The Wailers' journey: Bob Marley, reggae, and global impact

Though Bob Marley gets more attention, let's look at how The Wailers also made music history

The Wailers at Gold Record Ceremony
The Wailers at Gold Record Ceremony / Lynn Goldsmith/GettyImages
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Originally called "The Teenagers," Bob Marley & The Wailers was a Jamaican reggae band formed by Bob Marley, Peter Tosh, and Bunny Wailer ( Neville “Bunny” Livingston) in 1963. The Wailers achieved international fame and acclaim for popularizing reggae music, which had its roots in ska and rocksteady (the ter, itself originated with the Toots and the Maytal's song "Do the Reggay").

As many of you probably know, Bob Marley (born Robert Nesta Marley on February 6, 1945, in Nine Mile, Jamaica), became the face of reggae and a global cultural icon. Though it's tempting to give Marley oversized credit, The Wailers band undeniably contributed greatly to the musical form (in fact, Marley's first single, “Judge Not,” was technically more ska than reggae, and featured Marley at the age of 16 — Marley's band no doubt played a major role in developing his sound, and reggae overall).

Bob Marley & The Wailers' socially and politically charged lyrics often focused on themes such as love, peace, and resistance against oppression. Some of their most famous songs include "No Woman, No Cry," "Redemption Song," "Buffalo Soldier," and "Three Little Birds." Perhaps the ultimate testament to their musical impact is Marley's surviving an assassination attempt, which is often considered political in mature, as opposed to some random, crazed fan. In fact, after the attempt on his life, Marley explained why he decided to perform at the now-iconic Smile Jamaica Concert: “The people who are trying to make this world worse aren’t taking a day off. How can I?”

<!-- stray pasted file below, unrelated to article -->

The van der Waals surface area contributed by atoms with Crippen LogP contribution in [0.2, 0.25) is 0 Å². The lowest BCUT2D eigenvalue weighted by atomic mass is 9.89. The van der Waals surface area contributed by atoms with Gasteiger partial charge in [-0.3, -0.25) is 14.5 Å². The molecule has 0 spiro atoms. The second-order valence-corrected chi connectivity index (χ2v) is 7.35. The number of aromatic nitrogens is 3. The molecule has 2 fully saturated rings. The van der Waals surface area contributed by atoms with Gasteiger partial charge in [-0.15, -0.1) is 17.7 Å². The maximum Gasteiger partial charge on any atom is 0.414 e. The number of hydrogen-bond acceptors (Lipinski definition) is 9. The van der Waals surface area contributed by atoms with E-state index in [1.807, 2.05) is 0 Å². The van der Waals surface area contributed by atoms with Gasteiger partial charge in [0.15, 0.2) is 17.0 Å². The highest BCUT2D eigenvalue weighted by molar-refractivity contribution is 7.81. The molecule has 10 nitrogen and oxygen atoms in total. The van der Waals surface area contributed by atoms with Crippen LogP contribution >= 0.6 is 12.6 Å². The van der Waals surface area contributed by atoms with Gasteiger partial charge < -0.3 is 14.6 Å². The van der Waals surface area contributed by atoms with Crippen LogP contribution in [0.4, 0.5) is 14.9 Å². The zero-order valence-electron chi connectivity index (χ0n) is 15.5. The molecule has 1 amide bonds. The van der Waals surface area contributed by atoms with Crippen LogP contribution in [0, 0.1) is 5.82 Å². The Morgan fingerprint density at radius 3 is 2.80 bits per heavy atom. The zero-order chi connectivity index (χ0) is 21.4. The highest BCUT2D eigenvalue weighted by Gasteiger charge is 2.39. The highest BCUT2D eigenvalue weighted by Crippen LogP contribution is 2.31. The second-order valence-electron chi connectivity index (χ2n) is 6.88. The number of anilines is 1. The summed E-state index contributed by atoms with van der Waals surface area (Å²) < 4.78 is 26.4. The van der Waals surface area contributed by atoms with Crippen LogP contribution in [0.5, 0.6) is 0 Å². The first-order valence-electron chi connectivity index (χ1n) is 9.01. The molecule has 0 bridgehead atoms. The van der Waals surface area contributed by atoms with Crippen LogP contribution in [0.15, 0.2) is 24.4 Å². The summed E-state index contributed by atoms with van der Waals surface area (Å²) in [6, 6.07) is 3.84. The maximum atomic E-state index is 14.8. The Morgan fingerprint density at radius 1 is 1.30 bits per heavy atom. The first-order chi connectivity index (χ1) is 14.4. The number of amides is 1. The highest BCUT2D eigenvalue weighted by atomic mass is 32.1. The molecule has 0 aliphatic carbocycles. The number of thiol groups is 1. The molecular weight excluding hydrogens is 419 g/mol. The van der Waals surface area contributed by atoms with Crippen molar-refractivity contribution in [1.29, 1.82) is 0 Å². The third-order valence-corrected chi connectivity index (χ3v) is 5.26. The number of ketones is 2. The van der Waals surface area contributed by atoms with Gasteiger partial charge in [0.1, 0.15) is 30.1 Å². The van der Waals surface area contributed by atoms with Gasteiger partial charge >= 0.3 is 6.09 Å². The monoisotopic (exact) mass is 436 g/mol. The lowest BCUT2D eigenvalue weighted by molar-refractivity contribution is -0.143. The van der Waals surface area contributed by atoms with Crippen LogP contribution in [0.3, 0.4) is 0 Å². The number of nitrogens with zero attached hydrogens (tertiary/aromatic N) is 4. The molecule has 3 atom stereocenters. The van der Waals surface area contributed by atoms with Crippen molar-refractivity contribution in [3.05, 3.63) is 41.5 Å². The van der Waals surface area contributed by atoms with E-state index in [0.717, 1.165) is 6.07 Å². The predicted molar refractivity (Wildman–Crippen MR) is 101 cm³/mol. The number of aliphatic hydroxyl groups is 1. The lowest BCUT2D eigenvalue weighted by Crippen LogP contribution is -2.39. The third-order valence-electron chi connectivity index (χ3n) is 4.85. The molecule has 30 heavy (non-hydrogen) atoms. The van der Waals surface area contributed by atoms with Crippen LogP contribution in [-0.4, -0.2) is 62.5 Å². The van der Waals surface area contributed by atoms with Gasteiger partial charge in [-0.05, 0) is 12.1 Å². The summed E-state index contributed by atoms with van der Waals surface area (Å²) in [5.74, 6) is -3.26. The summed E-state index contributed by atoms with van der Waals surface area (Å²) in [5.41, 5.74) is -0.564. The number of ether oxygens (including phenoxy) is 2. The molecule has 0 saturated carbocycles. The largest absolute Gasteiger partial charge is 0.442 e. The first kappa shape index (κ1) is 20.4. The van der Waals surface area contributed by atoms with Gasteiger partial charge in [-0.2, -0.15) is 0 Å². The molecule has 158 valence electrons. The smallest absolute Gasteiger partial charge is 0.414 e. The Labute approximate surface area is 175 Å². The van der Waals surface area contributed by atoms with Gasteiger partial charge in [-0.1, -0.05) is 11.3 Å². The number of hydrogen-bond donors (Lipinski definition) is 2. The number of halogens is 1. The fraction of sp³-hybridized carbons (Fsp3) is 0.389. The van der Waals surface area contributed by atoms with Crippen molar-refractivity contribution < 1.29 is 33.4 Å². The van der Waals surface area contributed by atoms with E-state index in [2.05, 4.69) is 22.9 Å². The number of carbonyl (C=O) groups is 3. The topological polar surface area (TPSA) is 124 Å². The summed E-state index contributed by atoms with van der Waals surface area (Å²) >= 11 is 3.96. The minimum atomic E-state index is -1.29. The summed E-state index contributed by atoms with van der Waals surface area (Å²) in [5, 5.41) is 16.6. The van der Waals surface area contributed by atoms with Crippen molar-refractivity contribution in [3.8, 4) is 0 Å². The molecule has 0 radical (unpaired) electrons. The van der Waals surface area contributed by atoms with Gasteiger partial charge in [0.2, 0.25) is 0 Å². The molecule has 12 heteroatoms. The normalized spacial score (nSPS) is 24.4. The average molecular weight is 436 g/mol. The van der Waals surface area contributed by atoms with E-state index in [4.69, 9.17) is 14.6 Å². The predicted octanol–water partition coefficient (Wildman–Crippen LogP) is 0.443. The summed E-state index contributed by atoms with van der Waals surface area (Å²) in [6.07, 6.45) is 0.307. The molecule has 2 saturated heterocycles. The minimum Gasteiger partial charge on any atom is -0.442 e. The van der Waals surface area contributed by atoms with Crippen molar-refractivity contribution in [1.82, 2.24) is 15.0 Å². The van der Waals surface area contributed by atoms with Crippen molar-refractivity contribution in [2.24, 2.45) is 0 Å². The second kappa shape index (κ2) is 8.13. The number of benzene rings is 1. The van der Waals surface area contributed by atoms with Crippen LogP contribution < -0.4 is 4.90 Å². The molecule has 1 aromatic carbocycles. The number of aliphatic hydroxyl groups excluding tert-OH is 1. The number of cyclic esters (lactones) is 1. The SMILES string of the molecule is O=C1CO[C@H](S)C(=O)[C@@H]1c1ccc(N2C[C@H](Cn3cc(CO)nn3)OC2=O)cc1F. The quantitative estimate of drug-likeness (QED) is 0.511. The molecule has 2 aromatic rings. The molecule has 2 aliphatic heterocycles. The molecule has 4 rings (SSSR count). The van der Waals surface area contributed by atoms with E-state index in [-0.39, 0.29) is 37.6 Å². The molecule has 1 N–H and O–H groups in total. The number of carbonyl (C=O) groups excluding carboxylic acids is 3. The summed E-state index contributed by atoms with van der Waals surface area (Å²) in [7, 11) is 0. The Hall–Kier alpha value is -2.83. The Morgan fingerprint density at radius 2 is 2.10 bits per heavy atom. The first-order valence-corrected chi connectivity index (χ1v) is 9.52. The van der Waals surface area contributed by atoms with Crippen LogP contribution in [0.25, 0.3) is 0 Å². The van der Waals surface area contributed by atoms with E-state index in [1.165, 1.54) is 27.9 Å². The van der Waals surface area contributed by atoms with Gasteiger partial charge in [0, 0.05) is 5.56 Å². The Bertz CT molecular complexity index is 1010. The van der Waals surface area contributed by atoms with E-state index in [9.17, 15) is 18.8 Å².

Bob Marley & The Wailers lineup and key albums

The classic lineup of Bob Marley & The Wailers included Marley, Tosh, and Wailer, along with Aston "Family Man" Barrett on bass, Carlton Barrett on drums, Earl "Wire" Lindo on keyboards, and Al Anderson on lead guitar. The group released The Wailing Wailers in 1965, but it wasn't until the 1970s that they gained international recognition. One of their breakthrough albums was Catch a Fire (1973), followed by Burnin' (1973), which featured the hit I Shot the Sheriff (soon popularized further by Eric Clapton). Despite the success, in 1974, Peter Tosh and Bunny Wailer left the band to pursue solo careers, but Marley continued with new members.

Exodus: The most acclaimed Bob Marley & The Wailers album

Bob Marley's most acclaimed album, Exodus (1977), featured tracks like "Jamming" and "One Love/People Get Ready." Frankly, Marley produced so many reggae hits that it seemed impossible for him to fail, and it is tricky to speak more about The Wailers. Exodus became a landmark in the history of reggae music and is considered one of the greatest albums of all time. Bob Marley & The Wailers were not only influential in the music world but also played a significant role in spreading Rastafarian culture and messages of love and unity. Bob Marley passed away on May 11, 1981, but his legacy continues through his timeless music (which is still on the charts) and the impact he had on global culture, which is every bit as compelling as the impact of Bob Dylan or The Beatles.

Stray facts

  • The Wailers were technically not alone in transitioning from ska into reggae. The Heptones were around at roughly the same time as The Wailers.
  • Island Records were no doubt helped greatly by Bob Marley and the Wailers, as they became a powerhouse of a record label from backing such successful artists.
  • The album Survival (1979) explicitly endorses Pan-Africanism, solidifying Marley as a musical figure with definable political goals.
  • Uprising (1980) was the final Bob Marley and the Wailers album released during Marley's lifetime, though The Walers continued without Marley after 1981.

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